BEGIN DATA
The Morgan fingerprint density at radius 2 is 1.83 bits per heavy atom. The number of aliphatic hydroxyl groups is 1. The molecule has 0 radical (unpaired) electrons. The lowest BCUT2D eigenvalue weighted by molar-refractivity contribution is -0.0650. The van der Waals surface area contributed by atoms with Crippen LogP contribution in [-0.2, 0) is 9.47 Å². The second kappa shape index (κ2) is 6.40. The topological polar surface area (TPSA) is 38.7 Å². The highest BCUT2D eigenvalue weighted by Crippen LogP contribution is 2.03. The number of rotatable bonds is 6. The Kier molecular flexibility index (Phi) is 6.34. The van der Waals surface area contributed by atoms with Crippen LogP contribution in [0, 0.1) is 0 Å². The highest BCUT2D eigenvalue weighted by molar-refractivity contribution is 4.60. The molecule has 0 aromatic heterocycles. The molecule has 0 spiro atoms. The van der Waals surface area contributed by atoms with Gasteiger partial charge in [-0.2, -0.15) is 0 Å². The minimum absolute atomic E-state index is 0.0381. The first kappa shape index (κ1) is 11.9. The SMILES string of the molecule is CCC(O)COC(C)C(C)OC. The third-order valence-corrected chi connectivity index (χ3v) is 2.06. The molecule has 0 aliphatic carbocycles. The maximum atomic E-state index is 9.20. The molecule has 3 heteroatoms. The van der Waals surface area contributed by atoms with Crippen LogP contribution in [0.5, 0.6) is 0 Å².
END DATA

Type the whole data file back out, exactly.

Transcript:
The Morgan fingerprint density at radius 2 is 1.83 bits per heavy atom. The number of aliphatic hydroxyl groups is 1. The molecule has 0 radical (unpaired) electrons. The lowest BCUT2D eigenvalue weighted by molar-refractivity contribution is -0.0650. The van der Waals surface area contributed by atoms with Crippen LogP contribution in [-0.2, 0) is 9.47 Å². The second kappa shape index (κ2) is 6.40. The topological polar surface area (TPSA) is 38.7 Å². The highest BCUT2D eigenvalue weighted by Crippen LogP contribution is 2.03. The number of rotatable bonds is 6. The Kier molecular flexibility index (Phi) is 6.34. The van der Waals surface area contributed by atoms with Crippen LogP contribution in [0, 0.1) is 0 Å². The highest BCUT2D eigenvalue weighted by molar-refractivity contribution is 4.60. The molecule has 0 aromatic heterocycles. The molecule has 0 spiro atoms. The van der Waals surface area contributed by atoms with Gasteiger partial charge in [-0.2, -0.15) is 0 Å². The minimum absolute atomic E-state index is 0.0381. The first kappa shape index (κ1) is 11.9. The SMILES string of the molecule is CCC(O)COC(C)C(C)OC. The third-order valence-corrected chi connectivity index (χ3v) is 2.06. The molecule has 0 aliphatic carbocycles. The maximum atomic E-state index is 9.20. The molecule has 3 heteroatoms. The van der Waals surface area contributed by atoms with Crippen LogP contribution in [0.5, 0.6) is 0 Å².